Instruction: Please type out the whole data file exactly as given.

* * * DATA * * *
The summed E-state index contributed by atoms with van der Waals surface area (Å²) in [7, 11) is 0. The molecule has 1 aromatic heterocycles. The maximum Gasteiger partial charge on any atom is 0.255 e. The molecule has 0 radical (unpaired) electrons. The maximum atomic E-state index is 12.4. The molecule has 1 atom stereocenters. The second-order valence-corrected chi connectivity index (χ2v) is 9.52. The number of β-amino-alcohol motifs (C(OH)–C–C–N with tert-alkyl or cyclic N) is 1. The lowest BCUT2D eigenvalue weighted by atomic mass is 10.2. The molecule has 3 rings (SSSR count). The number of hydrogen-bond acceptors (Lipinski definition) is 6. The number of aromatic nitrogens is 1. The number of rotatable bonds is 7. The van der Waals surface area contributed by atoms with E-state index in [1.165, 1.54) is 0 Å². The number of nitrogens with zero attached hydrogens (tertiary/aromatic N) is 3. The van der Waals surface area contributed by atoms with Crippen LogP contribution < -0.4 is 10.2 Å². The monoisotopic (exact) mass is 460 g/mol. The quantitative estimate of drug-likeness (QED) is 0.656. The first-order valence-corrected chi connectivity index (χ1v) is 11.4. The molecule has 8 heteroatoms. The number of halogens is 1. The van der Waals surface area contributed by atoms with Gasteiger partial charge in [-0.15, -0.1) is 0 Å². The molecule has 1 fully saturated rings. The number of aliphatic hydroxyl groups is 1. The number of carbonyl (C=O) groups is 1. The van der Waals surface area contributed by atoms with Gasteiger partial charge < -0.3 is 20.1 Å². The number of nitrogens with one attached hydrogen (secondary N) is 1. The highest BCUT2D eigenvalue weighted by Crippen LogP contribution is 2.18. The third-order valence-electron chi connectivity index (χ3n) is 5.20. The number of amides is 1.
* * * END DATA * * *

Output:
The summed E-state index contributed by atoms with van der Waals surface area (Å²) in [7, 11) is 0. The molecule has 1 aromatic heterocycles. The maximum Gasteiger partial charge on any atom is 0.255 e. The molecule has 0 radical (unpaired) electrons. The maximum atomic E-state index is 12.4. The molecule has 1 atom stereocenters. The second-order valence-corrected chi connectivity index (χ2v) is 9.52. The number of β-amino-alcohol motifs (C(OH)–C–C–N with tert-alkyl or cyclic N) is 1. The lowest BCUT2D eigenvalue weighted by atomic mass is 10.2. The molecule has 3 rings (SSSR count). The number of hydrogen-bond acceptors (Lipinski definition) is 6. The number of aromatic nitrogens is 1. The number of rotatable bonds is 7. The van der Waals surface area contributed by atoms with E-state index in [1.165, 1.54) is 0 Å². The number of nitrogens with zero attached hydrogens (tertiary/aromatic N) is 3. The van der Waals surface area contributed by atoms with Crippen LogP contribution < -0.4 is 10.2 Å². The monoisotopic (exact) mass is 460 g/mol. The quantitative estimate of drug-likeness (QED) is 0.656. The first-order valence-corrected chi connectivity index (χ1v) is 11.4. The molecule has 8 heteroatoms. The number of halogens is 1. The van der Waals surface area contributed by atoms with Gasteiger partial charge in [-0.15, -0.1) is 0 Å². The molecule has 1 fully saturated rings. The number of aliphatic hydroxyl groups is 1. The number of carbonyl (C=O) groups is 1. The van der Waals surface area contributed by atoms with Gasteiger partial charge < -0.3 is 20.1 Å². The number of nitrogens with one attached hydrogen (secondary N) is 1. The highest BCUT2D eigenvalue weighted by Crippen LogP contribution is 2.18. The third-order valence-electron chi connectivity index (χ3n) is 5.20. The number of amides is 1.